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Associations between obstructive sleep apnea and dental pain and chewing discomfort in Korean adults: a nationwide cross-sectional study

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Lee, Jae-Hyun; Han, Kyungdo; Lee, Su Young

Issue Date
Nature Publishing Group
Scientific Reports, Vol.13 No.1, p. 12768
Obstructive sleep apnea (OSA) may be linked with oral health issues. This study evaluated the associations between OSA, dental pain, and chewing discomfort. Big data from a nationwide survey involving 6984 participants aged ≥ 40 years were analyzed. The STOP-Bang questionnaire was used to assess the OSA risk, categorizing the participants into low-, intermediate-, and high-risk groups. The associations of OSA risk with dental pain and chewing discomfort were evaluated using multivariate logistic regression analyses (α = 0.05). Results revealed that 50.33%, 37.50%, and 12.17% of the population belonged to the low-, intermediate-, and high-risk groups, respectively. After adjusting for covariates, a significant association emerged between OSA risk and dental pain, with adjusted odds ratios (95% confidence intervals) of 1 (reference), 1.208 (1.003–1.455), and 1.472 (1.131–1.916) for the low-, intermediate-, and high-risk groups, respectively (p = 0.0156). The adjusted odds ratio for chewing discomfort in the high-risk OSA group was 1.307 (0.977–1.748), although not significantly different from that of the low-risk group (p > 0.05). A high risk of OSA was associated with 1.472-fold increased risk of dental pain compared to those at low risk, implicating OSA as a potential risk indicator of poor oral health.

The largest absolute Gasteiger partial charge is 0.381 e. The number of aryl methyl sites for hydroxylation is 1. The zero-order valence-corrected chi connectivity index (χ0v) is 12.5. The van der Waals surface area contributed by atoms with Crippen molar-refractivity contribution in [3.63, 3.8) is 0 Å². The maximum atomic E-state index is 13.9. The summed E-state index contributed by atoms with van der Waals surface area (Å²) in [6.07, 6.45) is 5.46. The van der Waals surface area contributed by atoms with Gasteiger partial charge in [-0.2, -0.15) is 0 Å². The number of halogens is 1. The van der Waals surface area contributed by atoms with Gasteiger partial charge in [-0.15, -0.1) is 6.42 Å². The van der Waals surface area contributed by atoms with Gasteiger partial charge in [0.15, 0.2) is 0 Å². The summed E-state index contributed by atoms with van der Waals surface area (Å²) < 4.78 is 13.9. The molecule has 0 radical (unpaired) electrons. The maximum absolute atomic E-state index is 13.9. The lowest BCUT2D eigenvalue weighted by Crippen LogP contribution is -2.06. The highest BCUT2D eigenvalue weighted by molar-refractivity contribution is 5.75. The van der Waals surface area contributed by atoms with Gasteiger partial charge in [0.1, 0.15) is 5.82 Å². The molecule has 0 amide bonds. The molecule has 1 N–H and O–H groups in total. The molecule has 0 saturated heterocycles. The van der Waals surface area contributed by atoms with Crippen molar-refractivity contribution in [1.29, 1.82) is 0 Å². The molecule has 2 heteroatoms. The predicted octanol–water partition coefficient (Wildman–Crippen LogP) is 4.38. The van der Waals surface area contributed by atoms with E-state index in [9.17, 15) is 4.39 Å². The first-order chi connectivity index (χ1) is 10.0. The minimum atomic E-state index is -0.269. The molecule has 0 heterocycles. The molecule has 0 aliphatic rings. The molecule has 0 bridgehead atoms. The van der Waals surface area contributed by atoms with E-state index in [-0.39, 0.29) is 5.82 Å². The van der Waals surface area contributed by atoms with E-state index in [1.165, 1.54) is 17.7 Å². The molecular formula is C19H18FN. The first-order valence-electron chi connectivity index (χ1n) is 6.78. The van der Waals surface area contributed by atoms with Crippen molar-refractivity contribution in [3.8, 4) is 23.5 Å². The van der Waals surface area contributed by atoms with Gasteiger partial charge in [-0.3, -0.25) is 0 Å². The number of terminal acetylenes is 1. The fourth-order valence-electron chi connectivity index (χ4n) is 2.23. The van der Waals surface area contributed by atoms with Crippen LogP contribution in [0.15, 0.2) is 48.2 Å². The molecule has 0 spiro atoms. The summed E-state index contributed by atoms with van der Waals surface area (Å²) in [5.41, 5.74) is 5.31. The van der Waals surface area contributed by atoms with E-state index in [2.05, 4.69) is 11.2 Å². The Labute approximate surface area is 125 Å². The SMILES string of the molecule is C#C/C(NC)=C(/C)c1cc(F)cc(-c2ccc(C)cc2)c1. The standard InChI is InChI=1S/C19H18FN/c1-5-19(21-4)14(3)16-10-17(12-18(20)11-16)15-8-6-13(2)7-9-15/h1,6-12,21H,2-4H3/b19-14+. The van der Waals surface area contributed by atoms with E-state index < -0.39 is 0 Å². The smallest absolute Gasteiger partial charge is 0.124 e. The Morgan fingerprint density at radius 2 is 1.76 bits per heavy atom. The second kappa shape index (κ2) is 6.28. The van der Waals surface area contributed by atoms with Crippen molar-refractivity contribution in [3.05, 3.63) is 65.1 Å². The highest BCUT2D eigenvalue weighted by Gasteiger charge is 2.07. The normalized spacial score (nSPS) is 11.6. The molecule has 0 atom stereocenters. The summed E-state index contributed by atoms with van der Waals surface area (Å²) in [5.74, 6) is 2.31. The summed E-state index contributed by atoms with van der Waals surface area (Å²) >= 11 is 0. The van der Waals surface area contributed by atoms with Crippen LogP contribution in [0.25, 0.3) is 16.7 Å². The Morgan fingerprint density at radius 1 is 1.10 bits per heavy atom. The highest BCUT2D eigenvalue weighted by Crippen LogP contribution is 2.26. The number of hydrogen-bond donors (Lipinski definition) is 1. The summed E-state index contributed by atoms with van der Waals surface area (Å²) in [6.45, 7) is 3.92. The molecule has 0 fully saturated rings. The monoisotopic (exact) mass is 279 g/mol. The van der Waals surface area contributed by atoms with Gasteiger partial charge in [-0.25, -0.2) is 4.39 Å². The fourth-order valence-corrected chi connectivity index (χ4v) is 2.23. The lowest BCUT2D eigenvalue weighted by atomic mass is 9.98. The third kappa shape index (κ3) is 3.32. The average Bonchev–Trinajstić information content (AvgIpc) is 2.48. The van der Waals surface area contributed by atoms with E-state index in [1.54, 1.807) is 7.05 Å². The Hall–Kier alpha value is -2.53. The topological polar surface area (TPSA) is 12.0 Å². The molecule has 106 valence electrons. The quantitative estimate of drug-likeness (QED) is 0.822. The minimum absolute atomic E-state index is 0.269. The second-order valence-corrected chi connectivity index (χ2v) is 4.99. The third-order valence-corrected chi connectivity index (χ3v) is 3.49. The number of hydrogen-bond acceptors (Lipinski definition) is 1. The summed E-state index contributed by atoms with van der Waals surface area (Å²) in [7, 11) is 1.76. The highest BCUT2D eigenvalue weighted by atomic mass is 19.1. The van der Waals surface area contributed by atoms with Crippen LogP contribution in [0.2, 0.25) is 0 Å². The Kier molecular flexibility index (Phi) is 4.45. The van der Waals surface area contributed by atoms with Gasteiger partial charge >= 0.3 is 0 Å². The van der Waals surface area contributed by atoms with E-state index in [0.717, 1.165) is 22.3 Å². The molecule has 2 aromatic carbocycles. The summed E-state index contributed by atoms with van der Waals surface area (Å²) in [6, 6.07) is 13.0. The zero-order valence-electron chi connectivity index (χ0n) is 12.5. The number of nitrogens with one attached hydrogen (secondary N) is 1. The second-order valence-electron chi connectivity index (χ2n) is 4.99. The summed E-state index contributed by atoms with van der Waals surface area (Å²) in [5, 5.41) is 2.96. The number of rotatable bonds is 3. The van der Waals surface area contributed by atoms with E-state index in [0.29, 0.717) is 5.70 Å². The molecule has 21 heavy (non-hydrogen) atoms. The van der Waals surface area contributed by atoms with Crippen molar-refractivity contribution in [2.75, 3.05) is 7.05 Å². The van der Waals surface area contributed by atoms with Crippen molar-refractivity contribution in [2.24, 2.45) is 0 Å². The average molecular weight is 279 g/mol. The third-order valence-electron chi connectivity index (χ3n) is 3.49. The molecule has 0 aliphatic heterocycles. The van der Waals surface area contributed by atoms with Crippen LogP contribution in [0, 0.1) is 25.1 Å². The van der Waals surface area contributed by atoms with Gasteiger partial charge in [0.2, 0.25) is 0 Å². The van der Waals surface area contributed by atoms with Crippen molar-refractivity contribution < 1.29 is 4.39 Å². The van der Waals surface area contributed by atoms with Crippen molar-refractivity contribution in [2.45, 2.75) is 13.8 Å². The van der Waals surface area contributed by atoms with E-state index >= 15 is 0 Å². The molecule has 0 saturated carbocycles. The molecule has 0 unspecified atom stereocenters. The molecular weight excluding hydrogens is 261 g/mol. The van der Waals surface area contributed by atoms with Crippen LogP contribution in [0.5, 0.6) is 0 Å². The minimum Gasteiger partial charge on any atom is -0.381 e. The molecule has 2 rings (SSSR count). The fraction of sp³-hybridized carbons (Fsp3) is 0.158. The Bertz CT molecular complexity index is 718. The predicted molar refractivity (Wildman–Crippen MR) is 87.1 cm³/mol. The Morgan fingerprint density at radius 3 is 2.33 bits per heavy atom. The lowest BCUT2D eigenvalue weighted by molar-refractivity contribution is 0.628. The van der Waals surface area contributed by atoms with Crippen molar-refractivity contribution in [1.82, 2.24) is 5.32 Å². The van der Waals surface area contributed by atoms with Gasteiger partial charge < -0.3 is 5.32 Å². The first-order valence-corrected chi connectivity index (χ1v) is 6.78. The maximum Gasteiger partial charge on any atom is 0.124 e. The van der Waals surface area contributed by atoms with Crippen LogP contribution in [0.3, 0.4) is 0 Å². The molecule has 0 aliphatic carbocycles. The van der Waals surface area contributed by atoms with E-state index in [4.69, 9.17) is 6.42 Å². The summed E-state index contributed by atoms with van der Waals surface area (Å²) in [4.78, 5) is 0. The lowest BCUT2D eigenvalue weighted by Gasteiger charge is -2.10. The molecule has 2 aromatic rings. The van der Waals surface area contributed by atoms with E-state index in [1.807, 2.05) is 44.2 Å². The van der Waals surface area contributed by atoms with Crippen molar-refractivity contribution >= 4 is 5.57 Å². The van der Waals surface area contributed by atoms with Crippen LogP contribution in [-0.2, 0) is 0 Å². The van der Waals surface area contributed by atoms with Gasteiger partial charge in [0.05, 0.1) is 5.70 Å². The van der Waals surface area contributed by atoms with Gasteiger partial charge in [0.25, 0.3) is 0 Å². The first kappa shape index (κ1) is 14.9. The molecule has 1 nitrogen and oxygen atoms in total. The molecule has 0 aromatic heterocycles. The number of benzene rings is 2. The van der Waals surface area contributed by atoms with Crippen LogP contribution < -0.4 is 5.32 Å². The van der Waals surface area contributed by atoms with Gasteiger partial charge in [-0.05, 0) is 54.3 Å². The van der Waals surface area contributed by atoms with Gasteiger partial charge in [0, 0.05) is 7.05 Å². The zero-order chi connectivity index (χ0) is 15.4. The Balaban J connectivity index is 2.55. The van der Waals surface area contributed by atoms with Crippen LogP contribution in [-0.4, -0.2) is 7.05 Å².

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  • School of Dentistry
  • Department of Dentistry
Research Area Big Data Analysis, Dental Implant, Digital Dental Technology


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